#GEN2012 Ethical lessons learnt from covering the Norwegian massacre

Last summer’s Oslo bombing and massacre brought up a “wide array of ethical dilemmas” for Norwegian broadcaster TV2 – whose news editor admits that they did not get everything right.

Nicklas Lysvag told the News World Summit in Paris that the channel had carried out a major review of how it handled the story, making an internal documentary based on interviews with the journalists most involved on the day.

He said he believed that the Norwegian media as a whole had gained trust from the public as a result of its responsible handling of the story.

TV2 deliberately withheld information in the early stages of the unfolding story to avoid worsening the situation for anxious parents awaiting news of their children.

It was a challenge. There was a huge demand for information. We knew a lot of stuff that was never reported on the day. The ethical choices came at us at a furious pace.

We knew more than we could broadcast and more than we could tell these parents that were looking for their kids. In a normal situation, we had good enough sources to tell our viewers that there are at least 50 dead but we waited. We could have gone out and said at least 50 – but we waited for the authorities. Most of Norway didn’t know the extent of this until four o’clock in the morning.

We have a lot of footage that we have not published. The same kind of pictures which Paris Match published last week which led to an outcry in Norway. Every parent knows exactly where their child was killed – even I know the names of these people. Would we have published it if it had happened in Asia or Africa? Yes we would – that’s double standards.

We had not had one complaint from anyone who’s had interviews aired on TV2 so we must have done something right. We have never done this on this scale before and we still meet these people in the courthouse in Oslo every day because the trial is ongoing.

TV2 made mistakes. Firstly, it quoted foreign media who appeared to have a new development in the story.

We quoted the New York Times and the BBC – both were totally wrong. Why would they know?

The broadcaster also spent too long speculating that the origin of the attacks was Muslim extremists. A freelance reporter said in a piece to camera at 7pm that the killer was a white Caucasian man, but TV2 did not respond to this new piece of information fast enough.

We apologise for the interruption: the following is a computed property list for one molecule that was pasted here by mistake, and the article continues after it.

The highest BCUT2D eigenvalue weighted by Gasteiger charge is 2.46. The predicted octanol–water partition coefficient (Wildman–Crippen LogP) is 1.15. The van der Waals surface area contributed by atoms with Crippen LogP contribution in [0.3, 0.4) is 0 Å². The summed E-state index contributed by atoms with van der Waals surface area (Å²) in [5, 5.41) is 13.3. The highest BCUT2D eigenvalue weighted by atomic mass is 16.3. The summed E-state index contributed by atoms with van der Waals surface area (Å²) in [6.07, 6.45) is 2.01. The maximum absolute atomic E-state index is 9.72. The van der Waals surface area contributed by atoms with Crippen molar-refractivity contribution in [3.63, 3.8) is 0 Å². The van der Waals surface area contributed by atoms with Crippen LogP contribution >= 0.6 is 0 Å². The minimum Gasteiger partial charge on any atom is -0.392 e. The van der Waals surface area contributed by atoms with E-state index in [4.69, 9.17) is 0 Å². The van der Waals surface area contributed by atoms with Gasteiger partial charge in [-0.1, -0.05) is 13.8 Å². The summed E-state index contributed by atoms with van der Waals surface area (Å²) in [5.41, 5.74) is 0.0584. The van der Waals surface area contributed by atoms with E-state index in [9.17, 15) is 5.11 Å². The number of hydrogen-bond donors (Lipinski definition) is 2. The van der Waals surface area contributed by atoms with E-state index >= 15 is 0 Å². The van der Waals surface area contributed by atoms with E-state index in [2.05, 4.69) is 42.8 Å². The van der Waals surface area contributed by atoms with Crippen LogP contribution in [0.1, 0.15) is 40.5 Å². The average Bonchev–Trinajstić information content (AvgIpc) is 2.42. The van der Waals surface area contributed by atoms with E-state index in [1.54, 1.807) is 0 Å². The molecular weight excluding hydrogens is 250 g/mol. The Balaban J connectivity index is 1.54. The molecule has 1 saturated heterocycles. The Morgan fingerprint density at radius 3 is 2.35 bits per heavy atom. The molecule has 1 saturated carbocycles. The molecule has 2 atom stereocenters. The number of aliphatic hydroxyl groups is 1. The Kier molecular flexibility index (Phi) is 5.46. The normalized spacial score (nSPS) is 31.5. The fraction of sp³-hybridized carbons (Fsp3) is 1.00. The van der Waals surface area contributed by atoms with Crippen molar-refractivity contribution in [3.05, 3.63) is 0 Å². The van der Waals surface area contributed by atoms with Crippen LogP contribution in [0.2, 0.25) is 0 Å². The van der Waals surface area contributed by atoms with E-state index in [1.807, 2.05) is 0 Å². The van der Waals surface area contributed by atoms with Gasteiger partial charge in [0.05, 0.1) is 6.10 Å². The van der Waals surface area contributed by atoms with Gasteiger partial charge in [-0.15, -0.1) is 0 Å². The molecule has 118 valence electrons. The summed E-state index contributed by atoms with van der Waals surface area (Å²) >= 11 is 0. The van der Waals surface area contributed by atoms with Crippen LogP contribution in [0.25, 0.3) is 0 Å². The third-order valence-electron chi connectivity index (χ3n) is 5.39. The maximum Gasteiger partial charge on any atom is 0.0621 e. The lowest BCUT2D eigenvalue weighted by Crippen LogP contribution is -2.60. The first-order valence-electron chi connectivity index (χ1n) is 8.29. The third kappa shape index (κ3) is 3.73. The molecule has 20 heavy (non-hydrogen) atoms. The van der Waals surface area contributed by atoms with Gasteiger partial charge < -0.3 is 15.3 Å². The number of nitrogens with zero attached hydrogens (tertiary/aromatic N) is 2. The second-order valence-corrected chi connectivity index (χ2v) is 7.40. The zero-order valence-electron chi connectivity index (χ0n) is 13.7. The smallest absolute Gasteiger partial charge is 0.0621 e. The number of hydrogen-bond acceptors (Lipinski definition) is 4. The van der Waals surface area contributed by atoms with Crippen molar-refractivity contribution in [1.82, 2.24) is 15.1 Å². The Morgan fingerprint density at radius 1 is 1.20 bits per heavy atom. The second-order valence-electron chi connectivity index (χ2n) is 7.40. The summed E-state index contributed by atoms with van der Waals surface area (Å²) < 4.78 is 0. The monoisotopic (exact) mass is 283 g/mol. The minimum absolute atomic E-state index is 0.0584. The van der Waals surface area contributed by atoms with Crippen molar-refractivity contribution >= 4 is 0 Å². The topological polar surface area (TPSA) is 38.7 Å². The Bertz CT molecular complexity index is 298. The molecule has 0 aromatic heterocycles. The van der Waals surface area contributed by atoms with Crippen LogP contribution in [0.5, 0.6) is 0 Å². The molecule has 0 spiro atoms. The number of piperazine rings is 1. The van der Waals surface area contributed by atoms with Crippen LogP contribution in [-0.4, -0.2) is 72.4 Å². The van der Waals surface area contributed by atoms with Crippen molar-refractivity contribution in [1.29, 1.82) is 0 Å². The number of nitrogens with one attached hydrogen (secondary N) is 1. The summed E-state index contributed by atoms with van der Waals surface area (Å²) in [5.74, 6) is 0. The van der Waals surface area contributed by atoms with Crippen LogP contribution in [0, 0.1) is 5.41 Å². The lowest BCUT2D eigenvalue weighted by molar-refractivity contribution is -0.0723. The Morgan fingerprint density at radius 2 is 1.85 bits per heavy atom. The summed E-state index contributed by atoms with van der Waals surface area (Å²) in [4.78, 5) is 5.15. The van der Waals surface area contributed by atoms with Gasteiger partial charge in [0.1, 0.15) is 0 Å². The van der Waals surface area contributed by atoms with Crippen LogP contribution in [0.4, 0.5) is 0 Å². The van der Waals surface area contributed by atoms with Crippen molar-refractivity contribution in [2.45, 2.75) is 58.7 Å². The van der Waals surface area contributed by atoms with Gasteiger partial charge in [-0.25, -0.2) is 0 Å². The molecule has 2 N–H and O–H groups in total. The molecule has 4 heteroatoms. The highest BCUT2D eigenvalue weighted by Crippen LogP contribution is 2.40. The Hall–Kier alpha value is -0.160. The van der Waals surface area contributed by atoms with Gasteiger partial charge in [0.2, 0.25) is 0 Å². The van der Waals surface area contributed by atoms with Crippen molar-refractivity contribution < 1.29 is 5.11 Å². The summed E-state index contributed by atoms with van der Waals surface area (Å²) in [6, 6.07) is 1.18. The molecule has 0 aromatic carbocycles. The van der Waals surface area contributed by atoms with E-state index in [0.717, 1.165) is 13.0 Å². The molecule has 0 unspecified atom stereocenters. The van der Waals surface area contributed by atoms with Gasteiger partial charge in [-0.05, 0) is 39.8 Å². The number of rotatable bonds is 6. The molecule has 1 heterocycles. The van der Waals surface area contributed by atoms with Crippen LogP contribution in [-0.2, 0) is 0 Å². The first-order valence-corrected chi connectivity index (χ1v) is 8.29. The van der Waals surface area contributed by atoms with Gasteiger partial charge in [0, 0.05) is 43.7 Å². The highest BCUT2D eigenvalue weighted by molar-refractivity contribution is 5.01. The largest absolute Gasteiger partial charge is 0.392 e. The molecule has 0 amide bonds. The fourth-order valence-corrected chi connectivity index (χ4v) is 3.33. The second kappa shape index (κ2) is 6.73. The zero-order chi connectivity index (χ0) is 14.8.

Everybody thought this had to be a Muslim extremist group. I’m not sure what went wrong – maybe we didn’t believe it – but we did continue to speculate towards Al Qaeda and other terrorist groups.

After the attack, the channel avoided asking political questions about the attacks until after the victims had been buried.

The day after, when everybody knew about this extreme situation – the numbers of the dead – we went out of character and we said: “We’re going to go with the people now”. We reported on the marches, 77 funerals. We left the criticism of the government out for several days.

It was a heart thing, not a brain thing, for several days there and I think most other Norwegian news media did the same.

TV2 has also reflected on the safety of its journalists as a result of this story.

We sent them out to a bomb site. Often there’s a bomb number two. We didn’t think of that. We just sent people out.

Lysvag said that there is still a significant untold element to the story: the background of how Anders Behring Breivik – the man who admitted to the killings – turned into a mass murderer. He said the Norwegian media could not dig into the story too much and look at his family background because of privacy laws.

I think it’s a very important story and it’s going to be told in some way because I think Norwegians are still struggling to come to terms with this.

Society of Editors executive director Bob Satchwell said the Oslo coverage showed that one of the biggest ethical problems facing journalists was not the media’s dealings with politicians or celebrities, but with ordinary members of the public.

Journalists and particularly photographers and cameramen are unlike ordinary sensible people who normally run away from danger. The biggest problem being a boss is trying to tell your staff not to run into danger.

While a lot of the time we spend talking about ethics has been about how we deal with politicians or the relationship between the media and celebrities, there is a much bigger problem about how we deal with ordinary people who find themselves in extraordinary circumstances and that’s what this was.

I don’t believe that journalists should be over-regulated. I’m basically an American first amendment fundamentalist. But that’s not to say that we shouldn’t at times restrict ourselves. Journalists have got to do one very simple thing – however much pressure is on them, they’ve got to think twice. Am I invading someone’s privacy? Yes. Am I entitled to because there’s a bigger public interest? Am I about to break the law? It’s that thinking twice that ethics is about.

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